This defense was made in response to three chocolate bars labeled “Lab tested to 100 mg of THC” (THC refers to tetrahydrocannabinol, the psychoactive chemical in cannabis) found on a private pilot’s plane after it made an emergency landing in October 2016.
According to the National Law Journal (by C. Ryan Barber), the Federal Aviation Administration (FAA) issued an emergency order in February 2018 that revoked the pilot’s certificate for having these marijuana edibles on his plane. This decision was initially changed to a suspension by an administrative law judge. However, the National Transportation Safety Board (NTSB) later reinstated the FAA’s revocation of the pilot’s license. This reinstated revocation is now on appeal (Here is a link to the appeal brief) before the U.S. Court of Appeals for the D.C. Circuit.
The pilot was not alleged to have been under the influence of cannabis and a passenger (who is now the pilot’s wife) admitted she packed the bars without the pilot’s knowledge.
While this case involves transportation safety rules applicable to pilots, it also highlights the tension between states like Michigan that have legalized marijuana and the federal government, which has not.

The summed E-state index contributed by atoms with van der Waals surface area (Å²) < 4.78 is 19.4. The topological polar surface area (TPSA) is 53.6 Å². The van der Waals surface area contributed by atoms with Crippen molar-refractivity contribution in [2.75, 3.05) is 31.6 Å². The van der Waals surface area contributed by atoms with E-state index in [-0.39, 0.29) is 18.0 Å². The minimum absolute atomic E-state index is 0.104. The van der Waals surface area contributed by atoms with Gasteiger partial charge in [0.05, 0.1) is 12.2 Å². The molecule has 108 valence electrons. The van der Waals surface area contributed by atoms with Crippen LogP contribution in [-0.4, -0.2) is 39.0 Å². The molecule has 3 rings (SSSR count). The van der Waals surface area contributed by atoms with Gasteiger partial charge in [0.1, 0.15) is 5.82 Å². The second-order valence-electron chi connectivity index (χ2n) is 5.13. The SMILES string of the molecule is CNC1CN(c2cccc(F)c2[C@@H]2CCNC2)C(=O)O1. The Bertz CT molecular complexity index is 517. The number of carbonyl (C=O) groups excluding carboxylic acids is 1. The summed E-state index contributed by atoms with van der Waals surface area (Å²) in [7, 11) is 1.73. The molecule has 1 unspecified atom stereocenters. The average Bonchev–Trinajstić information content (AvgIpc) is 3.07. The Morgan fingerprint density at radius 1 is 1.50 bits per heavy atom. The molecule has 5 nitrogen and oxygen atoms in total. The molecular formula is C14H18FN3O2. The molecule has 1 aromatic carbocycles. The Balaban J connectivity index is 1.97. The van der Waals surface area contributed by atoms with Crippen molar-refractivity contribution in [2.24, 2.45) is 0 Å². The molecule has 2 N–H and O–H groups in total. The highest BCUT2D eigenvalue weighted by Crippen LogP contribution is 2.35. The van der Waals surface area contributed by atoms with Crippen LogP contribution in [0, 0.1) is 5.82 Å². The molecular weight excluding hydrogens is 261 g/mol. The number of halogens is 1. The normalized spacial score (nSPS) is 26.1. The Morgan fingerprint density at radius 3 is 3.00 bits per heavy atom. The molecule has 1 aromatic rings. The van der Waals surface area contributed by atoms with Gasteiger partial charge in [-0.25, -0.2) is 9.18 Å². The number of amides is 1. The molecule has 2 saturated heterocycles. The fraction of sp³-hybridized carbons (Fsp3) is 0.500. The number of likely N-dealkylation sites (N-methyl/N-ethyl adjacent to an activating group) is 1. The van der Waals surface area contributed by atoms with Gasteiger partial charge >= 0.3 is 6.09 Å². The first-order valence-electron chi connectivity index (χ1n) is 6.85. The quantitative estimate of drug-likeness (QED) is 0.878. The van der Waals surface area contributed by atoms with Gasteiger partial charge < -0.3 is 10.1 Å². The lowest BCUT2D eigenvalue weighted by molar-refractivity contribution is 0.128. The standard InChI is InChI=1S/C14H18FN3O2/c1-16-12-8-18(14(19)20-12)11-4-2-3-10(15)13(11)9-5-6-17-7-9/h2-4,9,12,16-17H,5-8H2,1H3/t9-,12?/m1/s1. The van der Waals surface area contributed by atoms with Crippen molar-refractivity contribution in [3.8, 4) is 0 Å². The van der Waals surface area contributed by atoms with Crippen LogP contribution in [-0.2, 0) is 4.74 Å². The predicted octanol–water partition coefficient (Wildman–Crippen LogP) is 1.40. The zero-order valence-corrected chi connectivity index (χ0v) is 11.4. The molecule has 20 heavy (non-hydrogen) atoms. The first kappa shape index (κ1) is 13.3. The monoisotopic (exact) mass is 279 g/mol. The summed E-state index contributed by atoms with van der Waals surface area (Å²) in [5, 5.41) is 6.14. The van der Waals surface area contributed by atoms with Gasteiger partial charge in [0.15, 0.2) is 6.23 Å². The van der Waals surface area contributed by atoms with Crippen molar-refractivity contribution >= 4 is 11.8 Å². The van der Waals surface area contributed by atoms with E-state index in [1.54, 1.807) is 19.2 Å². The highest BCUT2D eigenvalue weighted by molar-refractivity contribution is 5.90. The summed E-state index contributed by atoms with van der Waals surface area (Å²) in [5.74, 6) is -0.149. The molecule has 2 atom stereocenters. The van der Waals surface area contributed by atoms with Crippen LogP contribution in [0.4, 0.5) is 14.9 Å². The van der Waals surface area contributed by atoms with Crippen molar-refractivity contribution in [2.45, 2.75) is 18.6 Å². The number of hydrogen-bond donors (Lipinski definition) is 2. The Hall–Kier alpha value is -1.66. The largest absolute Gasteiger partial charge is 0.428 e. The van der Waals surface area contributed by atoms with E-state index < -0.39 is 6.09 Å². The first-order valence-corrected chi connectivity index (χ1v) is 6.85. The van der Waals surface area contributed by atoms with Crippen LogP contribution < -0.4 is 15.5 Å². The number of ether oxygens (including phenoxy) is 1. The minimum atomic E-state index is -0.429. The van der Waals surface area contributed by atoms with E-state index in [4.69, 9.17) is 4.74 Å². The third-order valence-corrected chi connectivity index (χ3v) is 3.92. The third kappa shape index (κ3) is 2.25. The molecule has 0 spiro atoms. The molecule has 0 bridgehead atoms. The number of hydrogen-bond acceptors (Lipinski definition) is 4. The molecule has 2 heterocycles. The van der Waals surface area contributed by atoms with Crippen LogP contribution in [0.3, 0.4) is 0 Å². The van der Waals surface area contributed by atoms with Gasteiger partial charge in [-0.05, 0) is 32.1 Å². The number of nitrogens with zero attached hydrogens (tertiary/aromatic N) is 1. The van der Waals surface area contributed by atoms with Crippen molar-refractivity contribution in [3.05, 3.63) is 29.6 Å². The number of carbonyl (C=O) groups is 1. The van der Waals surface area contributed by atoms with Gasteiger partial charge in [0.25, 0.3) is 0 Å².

As we previously covered (See The Buzz About Michigan Marijuana Legalization and the Workplace) it is also an issue Michigan employers must be ready to face after a November 2018 ballot to legalize recreational marijuana. That law went into effect on December 6, 2018.
We will follow this case. But in the meantime, here is an overview of the issues implicated by recreational marijuana that employers and employees will likely face.
For more information, about best practices and recommendations for updating the workplace to handle the legalization of marijuana, contact Jason Shinn.
Since 2001, he’s worked with companies to address workplace issues. This experience includes working with companies who operate across the United States, including with operations in states that have legalized marijuana.